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A plea to save the Freedom House building

Activists seek historical designation, nonprofit ploughs funds into programs

Tori Bedford
A plea to save the Freedom House building
The old Freedom House building, originally constructed as a yeshiva, on Crawford Street. PHOTO: TORI BEDFORD

A key piece of Boston’s civil rights history faces demolition: is it too late to save the Freedom House?

In a residential pocket of Boston’s Grove Hall neighborhood where Roxbury meets Dorchester, an old brick building sits on a fenced-in lot, its wooden steps buckled and rotted, peeling paint visible through rusted metal window frames.

The longtime home of Freedom House—now a decaying, neglected structure on Crawford street—played a critical role in the local civil rights movement, serving as a meeting place for advocates for equality and the neighboring community starting in the 1950s.

Freedom House founders Otto and Muriel Snowden. PHOTO: NORTHEASTERN UNIVERSITY ARCHIVE

One mile away from the house where Malcolm X spent part of his youth, Freedom House founders Otto and Muriel Snowden held court with Martin Luther King Jr. and other civil rights leaders, local elected officials, stakeholders in the fight against racism in Boston and President John F. Kennedy. Decades before a 1974 federal court order, social workers at the Freedom House in Roxbury started a movement of freedom schools and protests to counter segregation and racism in Boston public schools.

Currently slated for demolition, the building constructed in 1900 is a civil rights-era time capsule the city seems to have forgotten, though a recent application to delay its destruction raises the question: Is it too late to save the Freedom House?

Katrina Shaw, Freedom House’s executive director, says the nonprofit spent a decade trying to secure funding for renovations to save the old building.

“But people weren’t giving. People didn’t want to give,” she told GBH News. “People love the idea of Freedom House and what it meant to the city, but no one would really put their financial wherewithal behind it.”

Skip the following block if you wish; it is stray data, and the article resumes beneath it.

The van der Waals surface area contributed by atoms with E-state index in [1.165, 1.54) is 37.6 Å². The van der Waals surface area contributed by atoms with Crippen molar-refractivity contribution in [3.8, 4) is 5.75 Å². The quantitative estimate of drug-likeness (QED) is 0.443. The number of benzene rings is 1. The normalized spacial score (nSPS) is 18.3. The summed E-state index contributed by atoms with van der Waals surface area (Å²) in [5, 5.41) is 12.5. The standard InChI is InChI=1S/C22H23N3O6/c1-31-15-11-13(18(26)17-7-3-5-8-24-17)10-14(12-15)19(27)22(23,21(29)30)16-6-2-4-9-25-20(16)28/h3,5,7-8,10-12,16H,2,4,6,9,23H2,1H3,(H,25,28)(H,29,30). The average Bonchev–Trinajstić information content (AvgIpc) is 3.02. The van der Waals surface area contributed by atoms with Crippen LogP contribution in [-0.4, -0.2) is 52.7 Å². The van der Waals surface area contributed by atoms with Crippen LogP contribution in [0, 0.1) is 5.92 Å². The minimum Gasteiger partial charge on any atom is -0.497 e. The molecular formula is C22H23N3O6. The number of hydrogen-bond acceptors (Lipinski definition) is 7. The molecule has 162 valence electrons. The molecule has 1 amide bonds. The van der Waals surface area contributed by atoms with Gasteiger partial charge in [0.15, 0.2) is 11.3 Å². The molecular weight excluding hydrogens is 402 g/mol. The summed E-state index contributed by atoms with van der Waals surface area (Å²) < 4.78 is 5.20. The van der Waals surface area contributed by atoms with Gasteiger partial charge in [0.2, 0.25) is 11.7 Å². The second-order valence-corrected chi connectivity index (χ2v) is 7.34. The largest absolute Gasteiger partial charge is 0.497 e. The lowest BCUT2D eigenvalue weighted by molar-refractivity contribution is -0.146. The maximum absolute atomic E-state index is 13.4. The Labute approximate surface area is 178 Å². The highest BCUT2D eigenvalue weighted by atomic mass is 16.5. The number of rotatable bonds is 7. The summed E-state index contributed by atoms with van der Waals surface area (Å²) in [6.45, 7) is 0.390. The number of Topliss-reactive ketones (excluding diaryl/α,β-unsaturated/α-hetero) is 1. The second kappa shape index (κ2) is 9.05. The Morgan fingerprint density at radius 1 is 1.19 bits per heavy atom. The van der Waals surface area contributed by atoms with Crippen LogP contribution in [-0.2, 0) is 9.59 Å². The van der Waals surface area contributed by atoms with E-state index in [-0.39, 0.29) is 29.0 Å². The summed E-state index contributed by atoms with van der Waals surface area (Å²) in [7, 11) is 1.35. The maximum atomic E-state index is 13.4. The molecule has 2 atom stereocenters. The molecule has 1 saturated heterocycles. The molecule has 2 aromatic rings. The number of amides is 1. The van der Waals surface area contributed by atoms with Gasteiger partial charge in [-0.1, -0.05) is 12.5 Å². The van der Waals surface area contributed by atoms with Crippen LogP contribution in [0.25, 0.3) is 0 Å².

In 2010, the state awarded Freedom House a $1 million challenge grant to restore its former home and renovate a newer location across the street, a former public library branch where the organization currently operates. Then-chief executive Gail Snowden, the founders’ daughter, put out a call for help with fundraising to preserve the structure.

The current Freedom House building in the former Grove Hall Branch library building on Crawford Street. PHOTO: TORI BEDFORD

“Our love for the building made us hold on to it for so long at a financial cost,” Shaw said. “If we were able to preserve it, we would. But when it starts to cannibalize your own ask to actually do the mission of Freedom House, then I think you have to make hard decisions, just like you would never choose your house over your child.”

Last year, Snowden gave her blessing to Shaw and the current Freedom House managers to sell the building. The historic site was sold to a development company started by the late Dorchester native John Corcoran for $1.5 million, a sum that will go towards programs at the new location, where the foundation primarily focuses on academic, financial and social opportunities for college-bound students. Hoping to break ground in 2023, the developer plans to construct mixed-income housing and a memorial on the site to honor the work of the founders.

“This decision was hard to make, and it wasn’t made in haste,” Shaw said. “And if someone wanted to give Freedom House, like $20 million, I would restore it. I will do that tomorrow. I will do it five minutes from now. That had been our plea all along in terms of being able to raise money, but we couldn’t.”